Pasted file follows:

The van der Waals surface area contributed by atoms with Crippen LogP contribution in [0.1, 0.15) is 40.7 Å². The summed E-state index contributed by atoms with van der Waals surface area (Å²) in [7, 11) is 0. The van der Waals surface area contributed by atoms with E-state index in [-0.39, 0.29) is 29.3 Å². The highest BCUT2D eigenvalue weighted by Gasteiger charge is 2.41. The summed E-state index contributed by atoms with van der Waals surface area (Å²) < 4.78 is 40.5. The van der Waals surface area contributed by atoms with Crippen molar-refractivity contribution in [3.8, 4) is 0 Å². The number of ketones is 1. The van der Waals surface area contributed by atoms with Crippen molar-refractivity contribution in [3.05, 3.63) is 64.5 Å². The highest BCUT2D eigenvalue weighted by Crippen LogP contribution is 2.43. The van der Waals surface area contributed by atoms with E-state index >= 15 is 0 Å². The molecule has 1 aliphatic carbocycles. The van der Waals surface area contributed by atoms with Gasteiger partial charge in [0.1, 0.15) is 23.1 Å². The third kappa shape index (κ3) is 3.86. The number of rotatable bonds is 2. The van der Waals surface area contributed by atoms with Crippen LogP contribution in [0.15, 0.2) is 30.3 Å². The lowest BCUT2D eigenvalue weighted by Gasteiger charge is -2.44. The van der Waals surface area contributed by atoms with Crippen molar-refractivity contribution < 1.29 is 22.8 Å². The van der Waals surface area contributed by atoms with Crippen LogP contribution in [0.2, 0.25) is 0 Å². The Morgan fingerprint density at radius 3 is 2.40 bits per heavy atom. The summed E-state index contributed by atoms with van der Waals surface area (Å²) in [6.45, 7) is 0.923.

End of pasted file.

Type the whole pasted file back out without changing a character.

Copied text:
The van der Waals surface area contributed by atoms with Crippen LogP contribution in [0.1, 0.15) is 40.7 Å². The summed E-state index contributed by atoms with van der Waals surface area (Å²) in [7, 11) is 0. The van der Waals surface area contributed by atoms with E-state index in [-0.39, 0.29) is 29.3 Å². The highest BCUT2D eigenvalue weighted by Gasteiger charge is 2.41. The summed E-state index contributed by atoms with van der Waals surface area (Å²) < 4.78 is 40.5. The van der Waals surface area contributed by atoms with Crippen molar-refractivity contribution in [3.8, 4) is 0 Å². The number of ketones is 1. The van der Waals surface area contributed by atoms with Crippen molar-refractivity contribution in [3.05, 3.63) is 64.5 Å². The highest BCUT2D eigenvalue weighted by Crippen LogP contribution is 2.43. The van der Waals surface area contributed by atoms with E-state index >= 15 is 0 Å². The molecule has 1 aliphatic carbocycles. The van der Waals surface area contributed by atoms with Gasteiger partial charge in [0.1, 0.15) is 23.1 Å². The third kappa shape index (κ3) is 3.86. The number of rotatable bonds is 2. The van der Waals surface area contributed by atoms with Crippen LogP contribution in [0.15, 0.2) is 30.3 Å². The lowest BCUT2D eigenvalue weighted by Gasteiger charge is -2.44. The van der Waals surface area contributed by atoms with Crippen molar-refractivity contribution < 1.29 is 22.8 Å². The van der Waals surface area contributed by atoms with Crippen LogP contribution in [0.2, 0.25) is 0 Å². The Morgan fingerprint density at radius 3 is 2.40 bits per heavy atom. The summed E-state index contributed by atoms with van der Waals surface area (Å²) in [6.45, 7) is 0.923.